To his credit, before departing the meeting, Bierman apologized, saying he was sorry if any of his remarks were “insensitive.” To his discredit, it was not a lack of sensitivity that bothered me. Luke Bierman was not insensitive. He was out of touch with reality. If Bierman and Paul think that a one-in-five shot of landing a job with a co-op employer is “working” or that the market is somehow better than the numbers indicate, then they are woefully misguided and possibly delusional. The more NUSL lies to itself and others about the reality of the situation, the less incentive the institution will have to correct these problems. With no sense of reality and no sense of urgency, I would venture to say that this head-in-the-sand/optimistic spin strategy — at a time when applications have dropped by nearly 25 percent — is a threat to the long-term health of NUSL. And that’s a shame.

Worse is that NUSL has irons in the fire, but is doing everything it can to snuff out that fire. The school has, for example, publicly touted its in-development Justice Bridge program, an incubator for new attorneys launching solo and small practices that would aim to serve clients of modest means. This is a program that Boston Bar Association President J.D. Smeallie recently praised and other groups have endorsed. It is also a program for which Paul and Bierman — behind closed doors and out of the public eye — demonstrate no genuine support.

While it is publicly preferable to be in favor of a novel program that would help disadvantaged and working-class clients while addressing this job program, NUSL’s administration is privately euthanizing it. As much as I would hope I am wrong about this (and all apologies to Mr. Paul and Mr. Bierman if that is the case), the school has taken no action that would indicate otherwise. I have personally witnessed Associate Dean Bierman’s Justice Bridge tap dance over the course of the last nine months. He gleefully takes credit for the initiative whenever possible in public. Behind closed doors, however, he downplays the viability of the program to students and faculty doing all he can to smother enthusiasm and keep himself from binding NUSL to some kind of expectation that this this will get done and that it will be a success.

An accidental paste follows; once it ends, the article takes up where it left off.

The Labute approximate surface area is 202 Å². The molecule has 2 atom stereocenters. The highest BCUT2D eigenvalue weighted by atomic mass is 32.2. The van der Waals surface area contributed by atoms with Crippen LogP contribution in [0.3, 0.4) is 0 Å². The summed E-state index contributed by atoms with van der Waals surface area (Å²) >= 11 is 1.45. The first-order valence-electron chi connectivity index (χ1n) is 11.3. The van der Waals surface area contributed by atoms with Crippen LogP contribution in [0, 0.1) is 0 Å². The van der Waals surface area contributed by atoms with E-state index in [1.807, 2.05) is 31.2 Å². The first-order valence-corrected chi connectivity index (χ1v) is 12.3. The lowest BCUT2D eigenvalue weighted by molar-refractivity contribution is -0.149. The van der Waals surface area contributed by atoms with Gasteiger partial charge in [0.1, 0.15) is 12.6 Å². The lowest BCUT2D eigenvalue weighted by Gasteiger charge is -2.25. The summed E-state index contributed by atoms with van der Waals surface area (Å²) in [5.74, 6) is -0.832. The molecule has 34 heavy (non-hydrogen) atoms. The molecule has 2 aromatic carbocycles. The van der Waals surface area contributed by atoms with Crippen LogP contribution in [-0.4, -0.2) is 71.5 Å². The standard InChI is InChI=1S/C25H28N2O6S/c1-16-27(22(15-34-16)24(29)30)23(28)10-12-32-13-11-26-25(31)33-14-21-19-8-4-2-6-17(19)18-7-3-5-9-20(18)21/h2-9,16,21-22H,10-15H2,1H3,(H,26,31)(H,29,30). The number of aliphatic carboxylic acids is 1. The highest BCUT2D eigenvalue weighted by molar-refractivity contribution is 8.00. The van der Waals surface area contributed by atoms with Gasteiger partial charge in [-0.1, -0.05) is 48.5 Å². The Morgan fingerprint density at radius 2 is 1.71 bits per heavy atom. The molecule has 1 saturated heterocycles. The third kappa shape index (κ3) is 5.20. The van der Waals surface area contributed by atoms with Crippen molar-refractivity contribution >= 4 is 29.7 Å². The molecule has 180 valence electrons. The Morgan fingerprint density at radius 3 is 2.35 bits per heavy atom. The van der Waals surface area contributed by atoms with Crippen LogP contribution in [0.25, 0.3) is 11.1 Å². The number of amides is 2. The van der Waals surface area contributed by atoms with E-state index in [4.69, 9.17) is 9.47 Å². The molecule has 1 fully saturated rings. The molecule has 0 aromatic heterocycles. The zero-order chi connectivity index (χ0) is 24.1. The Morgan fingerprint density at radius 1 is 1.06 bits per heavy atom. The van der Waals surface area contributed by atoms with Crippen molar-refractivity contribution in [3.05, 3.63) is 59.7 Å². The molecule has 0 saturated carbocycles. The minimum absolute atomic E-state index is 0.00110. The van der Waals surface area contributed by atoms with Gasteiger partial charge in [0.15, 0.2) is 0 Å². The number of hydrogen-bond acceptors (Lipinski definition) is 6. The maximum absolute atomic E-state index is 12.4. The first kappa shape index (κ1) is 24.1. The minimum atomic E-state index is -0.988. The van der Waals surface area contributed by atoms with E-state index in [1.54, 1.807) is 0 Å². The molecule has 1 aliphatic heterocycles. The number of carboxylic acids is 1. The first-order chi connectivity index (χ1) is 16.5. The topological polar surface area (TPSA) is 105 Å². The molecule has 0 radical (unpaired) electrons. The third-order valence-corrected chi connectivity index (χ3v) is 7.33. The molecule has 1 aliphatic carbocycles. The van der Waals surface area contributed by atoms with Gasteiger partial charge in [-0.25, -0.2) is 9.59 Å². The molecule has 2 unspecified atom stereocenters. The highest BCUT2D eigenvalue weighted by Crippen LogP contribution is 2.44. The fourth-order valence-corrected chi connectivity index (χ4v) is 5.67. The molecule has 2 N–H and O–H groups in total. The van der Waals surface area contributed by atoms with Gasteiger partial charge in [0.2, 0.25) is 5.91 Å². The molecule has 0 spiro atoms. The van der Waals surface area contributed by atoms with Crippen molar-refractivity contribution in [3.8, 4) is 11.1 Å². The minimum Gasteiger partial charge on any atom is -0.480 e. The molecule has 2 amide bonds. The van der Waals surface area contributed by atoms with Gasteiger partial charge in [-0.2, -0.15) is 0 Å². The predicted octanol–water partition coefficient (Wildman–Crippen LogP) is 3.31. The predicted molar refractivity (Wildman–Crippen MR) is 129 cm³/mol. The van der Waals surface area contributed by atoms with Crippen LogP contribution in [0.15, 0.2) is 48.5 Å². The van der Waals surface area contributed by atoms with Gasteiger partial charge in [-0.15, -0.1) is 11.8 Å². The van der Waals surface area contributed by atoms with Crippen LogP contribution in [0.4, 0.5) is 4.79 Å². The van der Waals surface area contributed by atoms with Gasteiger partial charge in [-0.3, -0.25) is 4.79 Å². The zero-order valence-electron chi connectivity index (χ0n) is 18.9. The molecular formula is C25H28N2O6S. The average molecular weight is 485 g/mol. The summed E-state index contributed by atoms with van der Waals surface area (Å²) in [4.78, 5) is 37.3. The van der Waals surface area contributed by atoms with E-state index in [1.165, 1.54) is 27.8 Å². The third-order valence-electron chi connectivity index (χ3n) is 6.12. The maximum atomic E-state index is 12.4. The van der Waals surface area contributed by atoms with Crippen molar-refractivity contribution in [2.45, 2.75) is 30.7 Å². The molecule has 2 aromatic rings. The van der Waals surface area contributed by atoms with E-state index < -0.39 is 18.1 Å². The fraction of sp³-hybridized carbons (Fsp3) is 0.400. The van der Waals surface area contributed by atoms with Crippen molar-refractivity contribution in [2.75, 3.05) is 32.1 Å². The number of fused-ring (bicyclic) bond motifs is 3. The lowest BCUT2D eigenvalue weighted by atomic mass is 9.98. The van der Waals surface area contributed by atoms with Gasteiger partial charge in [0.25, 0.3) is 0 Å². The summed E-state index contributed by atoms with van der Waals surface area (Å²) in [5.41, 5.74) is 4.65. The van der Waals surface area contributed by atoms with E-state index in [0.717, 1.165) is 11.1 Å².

All that stands between Justice Bridge and open doors is seed money. And not a lot of seed money. Nonetheless, where is Dean Paul when it comes to raising this money? Where is Associate Dean Bierman? Based on what I know and after sifting through a series of misinformation and outright lies stemming from the Northeastern University School of Law, I can only assign credibility to one thing that I’ve heard Mr. Bierman say. I genuinely believe that he is unaware of how bad things are in this job market.

Otherwise, I would have to conclude that he does not care.

ABOUT THE AUTHOR: Dave Brown is a founding partner of Boston MicroLaw, LLP. He would encourage anyone who disagrees with Luke Bierman’s assessment of the job market for new lawyers to e-mail Mr. Bierman at Perhaps this would be a good opportunity for you to educate Mr. Bierman on the state of the job market by sharing your personal story about searching for employment.

MY LAW SCHOOL IS LYING (Part I): Why is Northeastern Lying to Us About Its Co-Op Program?


This is the first post in a two-part series. Part I focuses on the Northeastern University School of Law’s manipulation of job data to promote its co-op program. Part II focuses on NUSL’s administration, which is lying to itself.

And verily I was taught by my law school: Thou Shalt Not Lie.

The Northeastern University School of Law first introduced me to the American Bar Association Model Rules of Professional Conduct. Although I do not remember all of those rules verbatim, ABA Model Rule 8.4(c) is one that tends to stick in the old hippocampus: “It is professional misconduct for a lawyer to: … engage in conduct involving dishonesty, fraud, deceit or misrepresentation.” Simple. Clear cut. Don’t lie. Don’t deceive. Not even a little. Ever.